Ford Motor Company is to start tests of a new pilot project aimed at eliminating industrial waste water at its Saarlouis, Germany Ford Focus manufacturing facility.
Using advanced, innovative processes, Ford’s manufacturing plant in Saarlouis will launch a one-year test to investigate the possibilities of reducing its waste output.
Hugo Clysters, head of Ford’s European Environmental Quality Office, said that the auto company would employ several state-of-the-art water treatment technologies on the project as it intends to progress its investigations from the laboratory to large industrial scale applications. Clysters added that the global car company’s ultimate goal is to significantly reduce the environmental footprint of automotive manufacturing.
The process targets more effective cleansing of waste water generated by the plant’s vehicle painting operation. By-products of the painting process are waste particles, grease and salts, which are dissolved in the waste water. The water is then processed together with waste water from other areas of the plant in the site’s regular waste water treatment facility.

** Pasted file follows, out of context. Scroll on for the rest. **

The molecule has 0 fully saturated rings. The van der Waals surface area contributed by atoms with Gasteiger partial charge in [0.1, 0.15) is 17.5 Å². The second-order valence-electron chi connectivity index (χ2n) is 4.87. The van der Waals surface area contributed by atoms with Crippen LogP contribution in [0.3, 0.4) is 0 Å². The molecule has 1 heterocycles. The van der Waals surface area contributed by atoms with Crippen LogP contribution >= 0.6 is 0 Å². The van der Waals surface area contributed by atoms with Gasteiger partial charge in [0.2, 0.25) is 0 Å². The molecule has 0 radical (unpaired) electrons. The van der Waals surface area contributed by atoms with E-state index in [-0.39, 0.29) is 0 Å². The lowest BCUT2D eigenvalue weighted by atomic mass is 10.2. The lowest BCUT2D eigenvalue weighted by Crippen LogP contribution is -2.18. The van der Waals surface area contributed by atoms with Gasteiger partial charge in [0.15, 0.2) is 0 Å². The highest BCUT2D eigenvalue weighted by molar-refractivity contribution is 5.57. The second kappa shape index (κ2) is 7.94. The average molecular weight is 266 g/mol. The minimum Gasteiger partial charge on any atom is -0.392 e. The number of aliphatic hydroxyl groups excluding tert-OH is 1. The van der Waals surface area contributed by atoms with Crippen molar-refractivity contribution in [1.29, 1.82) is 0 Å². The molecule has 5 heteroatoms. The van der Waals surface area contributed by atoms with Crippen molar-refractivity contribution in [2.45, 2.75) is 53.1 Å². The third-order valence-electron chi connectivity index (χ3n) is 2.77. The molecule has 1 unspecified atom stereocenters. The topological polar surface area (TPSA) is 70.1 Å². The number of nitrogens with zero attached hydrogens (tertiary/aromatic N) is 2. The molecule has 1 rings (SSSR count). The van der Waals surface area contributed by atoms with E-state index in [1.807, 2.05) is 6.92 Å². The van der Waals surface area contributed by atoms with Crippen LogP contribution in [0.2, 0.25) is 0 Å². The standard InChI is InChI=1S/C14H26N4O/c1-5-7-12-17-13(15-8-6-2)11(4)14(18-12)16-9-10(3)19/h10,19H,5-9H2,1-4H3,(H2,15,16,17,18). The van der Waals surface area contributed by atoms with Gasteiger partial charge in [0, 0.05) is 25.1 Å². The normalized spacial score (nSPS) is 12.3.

However, Ford is hoping that the additional three-stage treatment process applied in the new test will lead to the ultimate target of zero waste water from the paint operation.
During the project, after the regular treatment, the waste water will be passed through a so-called ‘solid bed reactor,’ where it will undergo further cleaning in three steps. First, biologically degradable substances will be decomposed by specific bacteria in a ‘biological stage.’
The water then goes through a ‘nano-filtration’ process. This involves passing an extremely thin membrane, or bio-membrane, that is only permeable by tiny particles. Finally, a reverse osmosis will occur which, in combination with the nano-filtration, will result in the separation of waste particles from the waste water stream.
By re-circulating the cleaned water into the production process, the ultimate goal is to completely eliminate waste water from the paint operation and thus considerably reduce the need for fresh water supply to the Saarlouis plant.